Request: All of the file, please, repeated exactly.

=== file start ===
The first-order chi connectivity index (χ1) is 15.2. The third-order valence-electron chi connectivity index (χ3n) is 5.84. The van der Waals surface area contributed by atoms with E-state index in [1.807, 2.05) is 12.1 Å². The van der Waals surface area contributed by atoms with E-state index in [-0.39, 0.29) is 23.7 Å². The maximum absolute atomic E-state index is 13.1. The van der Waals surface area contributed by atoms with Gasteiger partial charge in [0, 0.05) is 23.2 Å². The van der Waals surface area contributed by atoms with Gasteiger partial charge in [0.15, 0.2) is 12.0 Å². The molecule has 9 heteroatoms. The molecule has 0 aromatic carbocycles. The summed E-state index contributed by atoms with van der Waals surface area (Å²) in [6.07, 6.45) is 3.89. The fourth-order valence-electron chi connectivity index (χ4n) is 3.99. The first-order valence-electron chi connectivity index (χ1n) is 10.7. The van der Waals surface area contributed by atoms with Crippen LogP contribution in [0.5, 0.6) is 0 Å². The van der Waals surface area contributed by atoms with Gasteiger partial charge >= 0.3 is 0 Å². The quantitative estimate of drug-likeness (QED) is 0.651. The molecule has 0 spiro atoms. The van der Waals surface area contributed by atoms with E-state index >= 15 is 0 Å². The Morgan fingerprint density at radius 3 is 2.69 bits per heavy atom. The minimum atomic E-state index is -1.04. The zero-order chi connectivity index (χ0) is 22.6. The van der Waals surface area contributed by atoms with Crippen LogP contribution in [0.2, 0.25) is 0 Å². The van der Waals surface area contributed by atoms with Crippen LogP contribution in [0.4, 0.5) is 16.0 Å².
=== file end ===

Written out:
The first-order chi connectivity index (χ1) is 15.2. The third-order valence-electron chi connectivity index (χ3n) is 5.84. The van der Waals surface area contributed by atoms with E-state index in [1.807, 2.05) is 12.1 Å². The van der Waals surface area contributed by atoms with E-state index in [-0.39, 0.29) is 23.7 Å². The maximum absolute atomic E-state index is 13.1. The van der Waals surface area contributed by atoms with Gasteiger partial charge in [0, 0.05) is 23.2 Å². The van der Waals surface area contributed by atoms with Gasteiger partial charge in [0.15, 0.2) is 12.0 Å². The molecule has 9 heteroatoms. The molecule has 0 aromatic carbocycles. The summed E-state index contributed by atoms with van der Waals surface area (Å²) in [6.07, 6.45) is 3.89. The fourth-order valence-electron chi connectivity index (χ4n) is 3.99. The first-order valence-electron chi connectivity index (χ1n) is 10.7. The van der Waals surface area contributed by atoms with Crippen LogP contribution in [0.5, 0.6) is 0 Å². The van der Waals surface area contributed by atoms with Gasteiger partial charge >= 0.3 is 0 Å². The quantitative estimate of drug-likeness (QED) is 0.651. The molecule has 0 spiro atoms. The van der Waals surface area contributed by atoms with E-state index >= 15 is 0 Å². The Morgan fingerprint density at radius 3 is 2.69 bits per heavy atom. The minimum atomic E-state index is -1.04. The zero-order chi connectivity index (χ0) is 22.6. The van der Waals surface area contributed by atoms with Crippen LogP contribution in [0.2, 0.25) is 0 Å². The van der Waals surface area contributed by atoms with Crippen LogP contribution in [0.4, 0.5) is 16.0 Å².